Copyright © 2011 by G.Pence/Pantera International

Yes and No.

Thought provoking article, but I think he is speaking to the Pantera audience more than a Mustang / Cougar audience. I know my Cougar has mediocre brakes, poor handling, and a flexy chassis, and skinny tires. I don’t pretend to be Mario Andretti or John Force. What I do like is lots of low speed, low end, torque. Nothing can deliver that like a 427, 428, or 429. It isn’t about balance, it is about imbalance. A six cylinder Camry will blow my doors off, but what fun is driving a Camry?

I’m with Bill, I’ll choose brute force. I don’t care how quick I can get around the corners and I don’t need traction control to keep me out of the median.

Lesson learned here is that not all folks that can and do afford to drive Z06’s, should.
I also think any driver that uses the phrase “the car lost control” should seroiusly consider alternative transportation or at least stay off the highways.

High powered cars and low powered drivers…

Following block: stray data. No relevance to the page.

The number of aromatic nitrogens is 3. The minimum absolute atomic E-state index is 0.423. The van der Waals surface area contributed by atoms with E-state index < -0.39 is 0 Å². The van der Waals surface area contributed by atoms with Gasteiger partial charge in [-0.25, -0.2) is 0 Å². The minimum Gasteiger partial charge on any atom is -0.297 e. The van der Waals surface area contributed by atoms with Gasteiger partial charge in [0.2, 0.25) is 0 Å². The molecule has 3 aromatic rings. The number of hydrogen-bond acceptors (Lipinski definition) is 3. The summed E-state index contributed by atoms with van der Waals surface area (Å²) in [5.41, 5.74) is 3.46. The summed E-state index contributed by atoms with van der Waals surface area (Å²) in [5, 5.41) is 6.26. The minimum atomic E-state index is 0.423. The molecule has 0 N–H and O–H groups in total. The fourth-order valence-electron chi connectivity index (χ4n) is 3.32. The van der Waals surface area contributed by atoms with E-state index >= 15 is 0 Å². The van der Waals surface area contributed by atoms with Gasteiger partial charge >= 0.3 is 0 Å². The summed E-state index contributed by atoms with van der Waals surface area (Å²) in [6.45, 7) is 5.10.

I read that piece a while back, I particularly liked the lever arm illustration/analogy.

George’s whole point is made to daily driven street cars. Like Jeremy Clarkson famously queried Eric Bana “600 hp on leaf springs… are you mad?”

I think he makes a fair point with regard to mechanical advantage. A well rounded package is probably even more of a priority in a ponycar that doesn’t have all the goodies that a Pantera has going for it.


When I purchased my Z06, I went to the Z06 forum and proudly announced my purchase. The resounding response that I received and all other newbie Z06 owners get is “Keep it between the ditches”. There is soo much power going to the ground that is is near impossble to maintain control on full sudden acceleration. I respect the power!!!